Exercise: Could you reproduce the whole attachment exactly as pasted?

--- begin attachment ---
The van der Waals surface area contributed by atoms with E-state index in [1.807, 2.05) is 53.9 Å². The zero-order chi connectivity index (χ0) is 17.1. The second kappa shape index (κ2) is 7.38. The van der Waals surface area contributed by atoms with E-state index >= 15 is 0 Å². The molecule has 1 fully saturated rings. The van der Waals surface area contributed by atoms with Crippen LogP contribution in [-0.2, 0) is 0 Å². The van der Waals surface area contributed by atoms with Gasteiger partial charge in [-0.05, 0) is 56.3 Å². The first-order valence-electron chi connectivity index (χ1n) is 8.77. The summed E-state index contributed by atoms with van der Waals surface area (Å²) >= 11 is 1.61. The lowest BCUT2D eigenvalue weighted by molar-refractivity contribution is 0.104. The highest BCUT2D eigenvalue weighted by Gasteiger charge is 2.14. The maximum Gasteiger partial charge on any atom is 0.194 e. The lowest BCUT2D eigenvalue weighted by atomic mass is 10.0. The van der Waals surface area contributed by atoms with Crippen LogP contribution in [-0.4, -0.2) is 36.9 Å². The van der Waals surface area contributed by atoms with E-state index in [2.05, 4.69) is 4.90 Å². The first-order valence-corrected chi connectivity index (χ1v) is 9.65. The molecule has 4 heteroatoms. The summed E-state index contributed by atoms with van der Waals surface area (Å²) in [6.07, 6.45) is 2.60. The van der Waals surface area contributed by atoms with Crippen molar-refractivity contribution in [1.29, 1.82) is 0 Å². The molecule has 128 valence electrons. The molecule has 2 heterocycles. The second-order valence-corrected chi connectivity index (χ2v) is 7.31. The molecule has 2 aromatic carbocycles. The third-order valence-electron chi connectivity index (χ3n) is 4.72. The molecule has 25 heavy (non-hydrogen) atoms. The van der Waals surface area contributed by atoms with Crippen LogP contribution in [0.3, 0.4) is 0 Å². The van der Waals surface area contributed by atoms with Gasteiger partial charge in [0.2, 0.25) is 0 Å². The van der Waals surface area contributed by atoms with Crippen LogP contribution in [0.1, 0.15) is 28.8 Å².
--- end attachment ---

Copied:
The van der Waals surface area contributed by atoms with E-state index in [1.807, 2.05) is 53.9 Å². The zero-order chi connectivity index (χ0) is 17.1. The second kappa shape index (κ2) is 7.38. The van der Waals surface area contributed by atoms with E-state index >= 15 is 0 Å². The molecule has 1 fully saturated rings. The van der Waals surface area contributed by atoms with Crippen LogP contribution in [-0.2, 0) is 0 Å². The van der Waals surface area contributed by atoms with Gasteiger partial charge in [-0.05, 0) is 56.3 Å². The first-order valence-electron chi connectivity index (χ1n) is 8.77. The summed E-state index contributed by atoms with van der Waals surface area (Å²) >= 11 is 1.61. The lowest BCUT2D eigenvalue weighted by molar-refractivity contribution is 0.104. The highest BCUT2D eigenvalue weighted by Gasteiger charge is 2.14. The maximum Gasteiger partial charge on any atom is 0.194 e. The lowest BCUT2D eigenvalue weighted by atomic mass is 10.0. The van der Waals surface area contributed by atoms with Crippen LogP contribution in [-0.4, -0.2) is 36.9 Å². The van der Waals surface area contributed by atoms with E-state index in [2.05, 4.69) is 4.90 Å². The first-order valence-corrected chi connectivity index (χ1v) is 9.65. The molecule has 4 heteroatoms. The summed E-state index contributed by atoms with van der Waals surface area (Å²) in [6.07, 6.45) is 2.60. The van der Waals surface area contributed by atoms with Crippen molar-refractivity contribution in [1.29, 1.82) is 0 Å². The molecule has 128 valence electrons. The molecule has 2 heterocycles. The second-order valence-corrected chi connectivity index (χ2v) is 7.31. The molecule has 2 aromatic carbocycles. The third-order valence-electron chi connectivity index (χ3n) is 4.72. The molecule has 25 heavy (non-hydrogen) atoms. The van der Waals surface area contributed by atoms with Crippen LogP contribution in [0.3, 0.4) is 0 Å². The van der Waals surface area contributed by atoms with Gasteiger partial charge in [0.2, 0.25) is 0 Å². The van der Waals surface area contributed by atoms with Crippen LogP contribution in [0.1, 0.15) is 28.8 Å².